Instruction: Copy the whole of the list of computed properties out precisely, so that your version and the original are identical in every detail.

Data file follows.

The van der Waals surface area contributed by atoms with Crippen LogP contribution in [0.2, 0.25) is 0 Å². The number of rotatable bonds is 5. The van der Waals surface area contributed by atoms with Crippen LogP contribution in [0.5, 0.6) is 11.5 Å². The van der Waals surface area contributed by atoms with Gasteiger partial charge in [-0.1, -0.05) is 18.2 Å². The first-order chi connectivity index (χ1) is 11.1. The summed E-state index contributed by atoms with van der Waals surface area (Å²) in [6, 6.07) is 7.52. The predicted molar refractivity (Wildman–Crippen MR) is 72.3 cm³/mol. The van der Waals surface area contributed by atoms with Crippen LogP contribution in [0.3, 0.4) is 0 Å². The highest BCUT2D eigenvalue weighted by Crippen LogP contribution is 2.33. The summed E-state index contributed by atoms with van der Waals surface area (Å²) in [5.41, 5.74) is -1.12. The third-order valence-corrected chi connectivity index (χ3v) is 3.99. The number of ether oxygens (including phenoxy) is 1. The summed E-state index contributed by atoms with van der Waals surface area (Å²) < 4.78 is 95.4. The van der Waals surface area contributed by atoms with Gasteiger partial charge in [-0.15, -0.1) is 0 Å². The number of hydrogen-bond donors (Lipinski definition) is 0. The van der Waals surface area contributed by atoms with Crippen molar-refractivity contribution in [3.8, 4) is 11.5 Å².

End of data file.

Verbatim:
The van der Waals surface area contributed by atoms with Crippen LogP contribution in [0.2, 0.25) is 0 Å². The number of rotatable bonds is 5. The van der Waals surface area contributed by atoms with Crippen LogP contribution in [0.5, 0.6) is 11.5 Å². The van der Waals surface area contributed by atoms with Gasteiger partial charge in [-0.1, -0.05) is 18.2 Å². The first-order chi connectivity index (χ1) is 11.1. The summed E-state index contributed by atoms with van der Waals surface area (Å²) in [6, 6.07) is 7.52. The predicted molar refractivity (Wildman–Crippen MR) is 72.3 cm³/mol. The van der Waals surface area contributed by atoms with Crippen LogP contribution in [0.3, 0.4) is 0 Å². The highest BCUT2D eigenvalue weighted by Crippen LogP contribution is 2.33. The summed E-state index contributed by atoms with van der Waals surface area (Å²) in [5.41, 5.74) is -1.12. The third-order valence-corrected chi connectivity index (χ3v) is 3.99. The number of ether oxygens (including phenoxy) is 1. The summed E-state index contributed by atoms with van der Waals surface area (Å²) < 4.78 is 95.4. The van der Waals surface area contributed by atoms with Gasteiger partial charge in [-0.15, -0.1) is 0 Å². The number of hydrogen-bond donors (Lipinski definition) is 0. The van der Waals surface area contributed by atoms with Crippen molar-refractivity contribution in [3.8, 4) is 11.5 Å².